THREE MORE PROBLEMS 

Three more problems will arise in comparative diagnostics, 
infact, in any reasoning about action. These three problems are 
the frame problem of McCarthy and Hayes[8], qualification problem 
of McCarthy[7] and the ramification problem of Finger[4]. 

The frame problem enters into comparative diagnostics when 
two or more plan vectors are compared basis by basis, or subtasks 
by subtasks to determine which of them remain invariant in time 
while the action is taking place. If I succeed in going to the 
grocery shop but fail to go to the doctor's office, it 
was necessary to be determined that these two plans differed only 
in their final turn (as seen before) . No interim unwarrented 
turn is admissible in both the plans, they were framed by 
preconditions . 

This framing of preconditions lead to the second problem 
called qualification problem. It arises because the number of 
preconditions are always very large. Imagine all of the 


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possibilities that prevented me in taking the last right turn 
while going to the doctor's office. Probably, my car broke down, 
probably, it was raining heavily and I missed the road sign. 
Probably, I stopped somewhere before the final turn to buy coffee 
and while taking off took a different direction. Probably, in 
the last right turn there was a detour sign forcing direction 
change. It is very unaffordable to pin point all these worldly 
possibilities . 

The third problem is the ramification problem which is very 
severe in comparative diagnostics because it is unreasonable to 
explicitly record all the consequences of actions. In both our 
examples of plans on going to grocery and doctor's office a great 
number of possible consequences may occur which may not have any 
consequence at all. In going to the grocery store after making 
the first left turn I may see the fish market and buy some fish 
and after the next turn I may find my sister's home nearby and 
deliver part of the fish to her. The applicability of these 
ramifications for one plan will not be the same for the other. 
Moreover, the comparative diagnostician will not be able to 
work out which ramifications are supposed to show up any time for 
any plan vector under investigation. Inference in default logic 
may be a way out. 

INFER <R x ,Ty> FROM THE INABILITY TO INFER <R m ,T n > 

All the ramifications of any plan vector must be expressible 
using bonafide bases <R,T>s. It turns out that if there are n 
<R,T>s in a plan vector, any one single new <R,T> for admitting a 
new event or action in the plan vector will require n 
verfications for consistency with existing constraints. 
Therefore, reasoning with default logic automatically sets in: 
facts persists in the absence of information to the contrary. If 
I want to compare my faulty plan not leading to the doctor's 
office with the successful plan leading to the grocery store, all 
the possible ramifications that may be present in both successful 
and unsuccessful plans needs to be assumed existing, because they 
cannot be verified. This is expressed using Reiters default 
rules [9] : 


<R, T> t : 


<R,T> 


do( a , t ) 


(Eq. 2 ) 


<R ' T> do(a,t) 

Which states that if <R,T> is true in time (or situation) t and 
<R,T> are still consistent after the action a, then we can infer 
<R,T> after the action. Computational problems still persists, 
though. To determine what is true after an action has been 
performed, the default frame axiom must be examined once for 
every fact of interest [5]. 

PLANNING ACTIONS 


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Within the context of above mentioned observations and 



conditions planning actions needs a strong nonmonotonic 
reasoning system for its support. The three immediately visible 
reasons for this are: the presence of incomplete information 

requires default reasoning, a changing world must be described by 
a changing data base, temporary assumptions about partial 
solution may be required for generating a complete solution[ 10] .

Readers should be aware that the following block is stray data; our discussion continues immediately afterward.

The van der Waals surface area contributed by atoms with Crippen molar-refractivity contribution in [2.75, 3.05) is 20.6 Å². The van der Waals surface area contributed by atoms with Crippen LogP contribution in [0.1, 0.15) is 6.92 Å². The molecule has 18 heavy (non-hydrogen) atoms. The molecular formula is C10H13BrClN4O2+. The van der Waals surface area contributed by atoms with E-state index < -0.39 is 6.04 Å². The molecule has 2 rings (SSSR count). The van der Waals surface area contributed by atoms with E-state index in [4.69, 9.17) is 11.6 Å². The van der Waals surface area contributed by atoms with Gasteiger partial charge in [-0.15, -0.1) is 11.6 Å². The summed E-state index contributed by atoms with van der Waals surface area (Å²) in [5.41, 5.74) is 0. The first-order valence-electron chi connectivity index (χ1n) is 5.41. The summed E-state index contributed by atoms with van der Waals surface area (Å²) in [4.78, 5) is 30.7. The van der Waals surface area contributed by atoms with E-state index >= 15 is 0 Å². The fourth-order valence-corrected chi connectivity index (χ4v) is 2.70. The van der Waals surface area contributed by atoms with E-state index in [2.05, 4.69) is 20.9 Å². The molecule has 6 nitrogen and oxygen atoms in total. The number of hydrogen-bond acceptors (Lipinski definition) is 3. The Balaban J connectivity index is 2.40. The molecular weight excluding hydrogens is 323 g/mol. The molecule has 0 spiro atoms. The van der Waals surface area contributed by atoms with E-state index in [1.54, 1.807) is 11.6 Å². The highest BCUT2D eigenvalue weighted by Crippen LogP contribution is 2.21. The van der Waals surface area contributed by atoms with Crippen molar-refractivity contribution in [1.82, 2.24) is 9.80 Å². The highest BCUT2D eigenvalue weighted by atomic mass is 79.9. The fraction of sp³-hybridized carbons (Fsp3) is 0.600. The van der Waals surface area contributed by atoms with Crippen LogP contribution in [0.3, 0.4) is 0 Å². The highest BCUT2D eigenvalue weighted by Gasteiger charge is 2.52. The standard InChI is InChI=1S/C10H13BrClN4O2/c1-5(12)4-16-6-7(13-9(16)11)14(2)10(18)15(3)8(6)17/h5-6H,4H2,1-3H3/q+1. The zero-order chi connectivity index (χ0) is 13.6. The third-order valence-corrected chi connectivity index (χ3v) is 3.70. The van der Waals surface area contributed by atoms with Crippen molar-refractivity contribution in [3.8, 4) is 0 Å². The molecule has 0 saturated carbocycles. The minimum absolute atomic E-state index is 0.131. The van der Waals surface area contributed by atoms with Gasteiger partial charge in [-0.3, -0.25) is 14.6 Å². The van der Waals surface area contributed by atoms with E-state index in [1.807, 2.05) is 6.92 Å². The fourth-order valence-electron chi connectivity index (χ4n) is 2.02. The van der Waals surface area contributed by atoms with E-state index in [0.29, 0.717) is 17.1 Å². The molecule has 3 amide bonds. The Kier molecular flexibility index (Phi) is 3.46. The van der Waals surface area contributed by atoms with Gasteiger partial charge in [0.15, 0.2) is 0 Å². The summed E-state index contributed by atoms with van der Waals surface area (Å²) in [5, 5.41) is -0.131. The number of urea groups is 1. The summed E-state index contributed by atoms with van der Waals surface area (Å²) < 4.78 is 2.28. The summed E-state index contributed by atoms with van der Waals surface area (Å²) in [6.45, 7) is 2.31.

In the present model the bases <R,T>s chronologically mutate in 
time between the start frame and the goal frame. This manifests 
a temporal data base system which is an extension of clasical 
predicate calculus data base. Mutations of <R,T>s also means 
that temporal information is incomplete, that is, our knowledge 
on the occurrence of events totally admits to partial ordering of 
<R,T>s to implement a plan. Such a system can be fruitfully 

dealt with a data base system called the time map manager or 
TMM [ 3 ] . Such a TMM admits shallow temporal reasoning to be 
consistent with the default reasoning system, because by default 
a deductive reasoning system works with a small number of 
calculations. Shallow reasoning systems provide the TMM with a 
mechanism for monitoring the continued validity of conditional 
predictions. Thus, the TMM rearranges tasks to take advantage of 
existing preconditions and warns of unexpected dangerous 
interaction between the effects of unrelated tasks. 

CONCLUSION 

The comparative diagnostics on a blackboard with the help of 
a time map manager is akin to visually scanning a massive amount 
of data organized in the form of a map. This brings a graphical 
picture to action planning. Default reasoning makes this action 
planning a nonmonotonic shallow reasoning system. Hints are 
there that using the time map manager a comparative diagnositcs 
on a blackboard may be able to overcome some classical problems 
associated with partial ordering of <R,T>s. It is currently 
under investigation. 

REFERENCES 

[1] Cohen, A. and Erickson, J.D., "Future Uses of Machine 
Intelligence and Robotics for the Space Station and 
Implications for the U.S. Economy", IEEE Journ. Robotics & 
Automation, Vol. RA-1, No. 3 (1985) 117-123. 

[2] Das. A. and Saha. H. , "Embedding Intelligence In Robot 

Automated Assembly", Proc. First Int. Conf. on Indus. & 
Engng. Appln. of A. I & Expert Systems, Tullahoma, 

Tennessee, June 1-3 (1988) 1083-1088. 

[3] Dean, T.L. and McDermott. D.V. , "Temporal Data Base 
Management", Artif. Intell. Vol. 32, No-1 (1987) 1-55. 

[4] Finger, J.J., "Exploiting Constraints In Design Synthesis", 
Ph.D. thesis, Stanford Univ. , Stanford, CA (1987). 


Ginsberg, M.L. and Smith, D.E., "Reasoning About Actions I: 

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[ 5 ] 


A Possible Worlds Approach", Artif. Intell. Vol. 35, No. 2 
(1988) 165-195. 


[6] Hayes-Roth. B. , "A Blackboard Architecture For Control", 
Artif. Intell. Vol. 26, No. 3 (1985) 251-321. 

[7] McCarthy. J., "Epistomological Problems of Artificial 

Intelligence", Proc. IJCAI-77, Cambridge, Mass (1977) 1038- 

1044. 

[8] McCarthy. J. and Hayes. P.J., "Some Philosophical Problems 
From The Standpoint of A. I." in Machine Intelligence-4, ed. 
by Meltzer.B. and Michie. D. , American Elseveir, N.Y. (1969) 
463-502. 

[9] Reiter. R. , "A Logic For Default Reasoning", Artif. Intell. 
vol. 13, No. 1 (1980) 81-132. 

[10] See for example, Artificial Intelligence by Rich. E. , 
McGraw-Hill Book Co., NY, 1983.